By Amy Knight

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The House We Live In: A Series on Building the Sustainable Home in Tucson, Arizona


It’s been another one of those weeks where Matthew worked his butt off on the house and I barely thought about it.

Partly that’s just the timing of the process, but it’s also because I’m very busy with work. In fact, I’m writing this from the airport, on my way to Montana where I have a case left over from my practice there. I haven’t been back to Helena (my most recent previous home) since this house project began. I wonder which things will look different to me. A friend and colleague has put up some PV panels since my last visit and I’m excited to see those and hear what it’s like in a decidedly less solar-friendly place (both the physical climate and the culture). I’m excited to be back inside my beloved local brewery and see what I notice about the building that never occurred to me before. I probably won’t so much as drive by my old house there; it’s someone else’s house now. But I’m interested to look around in a place where the architecture is so very different, where people are more worried about -20 degree winter days than that scorching sun.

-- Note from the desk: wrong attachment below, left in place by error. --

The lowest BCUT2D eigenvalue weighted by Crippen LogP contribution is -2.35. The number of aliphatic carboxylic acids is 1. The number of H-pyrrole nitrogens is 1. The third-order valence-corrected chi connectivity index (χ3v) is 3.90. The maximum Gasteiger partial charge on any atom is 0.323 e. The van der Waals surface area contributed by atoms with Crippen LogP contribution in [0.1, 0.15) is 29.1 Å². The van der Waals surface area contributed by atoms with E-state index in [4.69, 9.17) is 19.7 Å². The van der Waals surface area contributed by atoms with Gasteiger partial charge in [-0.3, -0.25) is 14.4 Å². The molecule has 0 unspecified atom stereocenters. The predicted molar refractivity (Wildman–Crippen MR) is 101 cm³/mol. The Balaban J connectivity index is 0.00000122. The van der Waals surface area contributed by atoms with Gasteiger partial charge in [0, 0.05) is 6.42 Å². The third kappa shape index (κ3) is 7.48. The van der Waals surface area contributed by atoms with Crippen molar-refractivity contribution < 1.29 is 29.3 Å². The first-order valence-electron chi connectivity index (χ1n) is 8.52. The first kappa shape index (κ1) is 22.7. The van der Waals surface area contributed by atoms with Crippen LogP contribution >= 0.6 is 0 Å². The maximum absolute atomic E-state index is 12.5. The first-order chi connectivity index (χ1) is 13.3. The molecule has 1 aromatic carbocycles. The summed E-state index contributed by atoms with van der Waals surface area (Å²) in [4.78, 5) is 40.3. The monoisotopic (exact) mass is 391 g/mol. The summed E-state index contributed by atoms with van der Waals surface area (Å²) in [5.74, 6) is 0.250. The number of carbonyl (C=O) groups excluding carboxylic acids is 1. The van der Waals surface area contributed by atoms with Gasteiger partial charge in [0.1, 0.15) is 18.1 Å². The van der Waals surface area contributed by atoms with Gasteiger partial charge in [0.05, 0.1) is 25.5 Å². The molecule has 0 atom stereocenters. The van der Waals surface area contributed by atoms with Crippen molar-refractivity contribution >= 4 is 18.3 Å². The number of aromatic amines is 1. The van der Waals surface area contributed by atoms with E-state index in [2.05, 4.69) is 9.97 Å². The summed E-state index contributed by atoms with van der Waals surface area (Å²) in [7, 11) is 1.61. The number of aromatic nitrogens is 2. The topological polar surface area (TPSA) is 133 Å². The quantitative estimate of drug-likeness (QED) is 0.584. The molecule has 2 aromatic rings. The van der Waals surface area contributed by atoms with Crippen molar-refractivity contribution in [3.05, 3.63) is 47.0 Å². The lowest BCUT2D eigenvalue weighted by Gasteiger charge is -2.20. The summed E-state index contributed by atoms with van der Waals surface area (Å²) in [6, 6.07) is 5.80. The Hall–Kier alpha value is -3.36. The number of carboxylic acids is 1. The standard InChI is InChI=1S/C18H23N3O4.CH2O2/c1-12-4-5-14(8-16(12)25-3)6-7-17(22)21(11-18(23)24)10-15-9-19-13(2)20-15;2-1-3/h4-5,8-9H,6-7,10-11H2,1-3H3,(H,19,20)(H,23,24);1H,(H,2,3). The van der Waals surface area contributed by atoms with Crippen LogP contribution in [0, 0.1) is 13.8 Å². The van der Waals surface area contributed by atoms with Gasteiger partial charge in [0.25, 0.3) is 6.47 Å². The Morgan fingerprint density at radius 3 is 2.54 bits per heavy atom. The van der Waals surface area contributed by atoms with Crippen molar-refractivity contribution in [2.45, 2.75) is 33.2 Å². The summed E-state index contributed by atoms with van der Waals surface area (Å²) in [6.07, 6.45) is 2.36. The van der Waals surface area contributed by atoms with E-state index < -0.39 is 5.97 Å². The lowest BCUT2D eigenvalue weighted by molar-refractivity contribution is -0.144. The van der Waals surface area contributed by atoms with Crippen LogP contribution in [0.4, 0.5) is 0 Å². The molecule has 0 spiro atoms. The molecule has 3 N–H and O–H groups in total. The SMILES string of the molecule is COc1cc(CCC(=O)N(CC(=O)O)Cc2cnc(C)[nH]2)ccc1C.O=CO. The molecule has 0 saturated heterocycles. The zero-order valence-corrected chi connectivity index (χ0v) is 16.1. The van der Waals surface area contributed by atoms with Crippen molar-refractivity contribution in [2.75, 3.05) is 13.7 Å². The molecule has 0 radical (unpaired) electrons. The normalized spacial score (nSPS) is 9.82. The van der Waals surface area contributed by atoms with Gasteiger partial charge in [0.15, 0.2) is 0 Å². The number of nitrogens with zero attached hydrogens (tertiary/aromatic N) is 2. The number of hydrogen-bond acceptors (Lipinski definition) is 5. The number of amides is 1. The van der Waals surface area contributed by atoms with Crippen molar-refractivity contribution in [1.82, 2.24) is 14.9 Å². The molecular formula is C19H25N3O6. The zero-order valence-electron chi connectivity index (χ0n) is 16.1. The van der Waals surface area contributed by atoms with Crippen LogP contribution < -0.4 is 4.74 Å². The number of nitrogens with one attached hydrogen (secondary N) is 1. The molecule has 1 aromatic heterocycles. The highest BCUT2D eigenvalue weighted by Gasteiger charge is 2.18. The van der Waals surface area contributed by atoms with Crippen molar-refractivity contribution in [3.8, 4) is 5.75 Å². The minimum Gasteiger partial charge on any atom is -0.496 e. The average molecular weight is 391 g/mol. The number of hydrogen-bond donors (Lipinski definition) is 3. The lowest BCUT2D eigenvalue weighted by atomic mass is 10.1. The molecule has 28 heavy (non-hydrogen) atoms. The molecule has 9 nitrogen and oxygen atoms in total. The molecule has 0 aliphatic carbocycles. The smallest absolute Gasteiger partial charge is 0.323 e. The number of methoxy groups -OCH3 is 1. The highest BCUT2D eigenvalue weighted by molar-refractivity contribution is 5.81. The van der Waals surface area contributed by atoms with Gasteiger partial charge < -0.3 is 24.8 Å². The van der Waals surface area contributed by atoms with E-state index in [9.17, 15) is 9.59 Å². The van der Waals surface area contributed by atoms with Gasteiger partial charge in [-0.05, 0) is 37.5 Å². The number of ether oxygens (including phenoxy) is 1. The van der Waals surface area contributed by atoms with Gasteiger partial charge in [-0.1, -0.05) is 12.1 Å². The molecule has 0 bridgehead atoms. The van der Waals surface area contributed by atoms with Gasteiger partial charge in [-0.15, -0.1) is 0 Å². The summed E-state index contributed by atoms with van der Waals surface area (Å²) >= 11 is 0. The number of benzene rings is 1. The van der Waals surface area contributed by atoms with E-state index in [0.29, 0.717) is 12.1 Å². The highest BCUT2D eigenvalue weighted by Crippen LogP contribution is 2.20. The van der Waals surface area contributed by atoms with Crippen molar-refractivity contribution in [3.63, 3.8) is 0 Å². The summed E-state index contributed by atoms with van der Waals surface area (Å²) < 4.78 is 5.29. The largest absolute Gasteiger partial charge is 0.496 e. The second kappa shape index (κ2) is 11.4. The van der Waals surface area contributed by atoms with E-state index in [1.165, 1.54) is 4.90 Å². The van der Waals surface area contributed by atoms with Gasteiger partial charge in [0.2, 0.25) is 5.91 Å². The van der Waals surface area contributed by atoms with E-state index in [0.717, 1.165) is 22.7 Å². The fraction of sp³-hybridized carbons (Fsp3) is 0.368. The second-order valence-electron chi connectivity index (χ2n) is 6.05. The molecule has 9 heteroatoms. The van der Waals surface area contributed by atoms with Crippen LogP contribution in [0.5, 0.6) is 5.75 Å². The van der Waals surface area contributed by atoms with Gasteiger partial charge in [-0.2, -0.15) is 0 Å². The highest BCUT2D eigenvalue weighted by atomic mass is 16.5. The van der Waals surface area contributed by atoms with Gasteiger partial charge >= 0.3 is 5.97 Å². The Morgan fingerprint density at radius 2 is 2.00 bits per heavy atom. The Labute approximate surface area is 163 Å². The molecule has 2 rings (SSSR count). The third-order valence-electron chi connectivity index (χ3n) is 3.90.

And of course, my Montana buddies all want to hear about it. It’s always an interesting exercise to talk about the process with new people, to think about where I am with it all so I can explain it to them.

Also fast approaching is another long weekend with Matthew. I have given myself homework, to be completed before he arrives: figure out as many of the details of the most recent plans as I can on my own, so we can maximize the time we have together on things I truly need him for.

In the mean time… Takeoff!


Amy Knight is the fiction editor for Terrain.org. In this weekly blog series, she chronicles the process of designing and building an eco-friendly house in Tucson, Arizona. The series will explore both how it’s done and what it means, from the perspective of someone who wants to do the right thing but knows almost nothing about sustainable building. Look for new posts every Monday. You can email Amy at [email protected] or leave a comment here.

Terrain.org is the world’s first online journal of place, publishing a rich mix of literature, artwork, case studies, and more since 1997.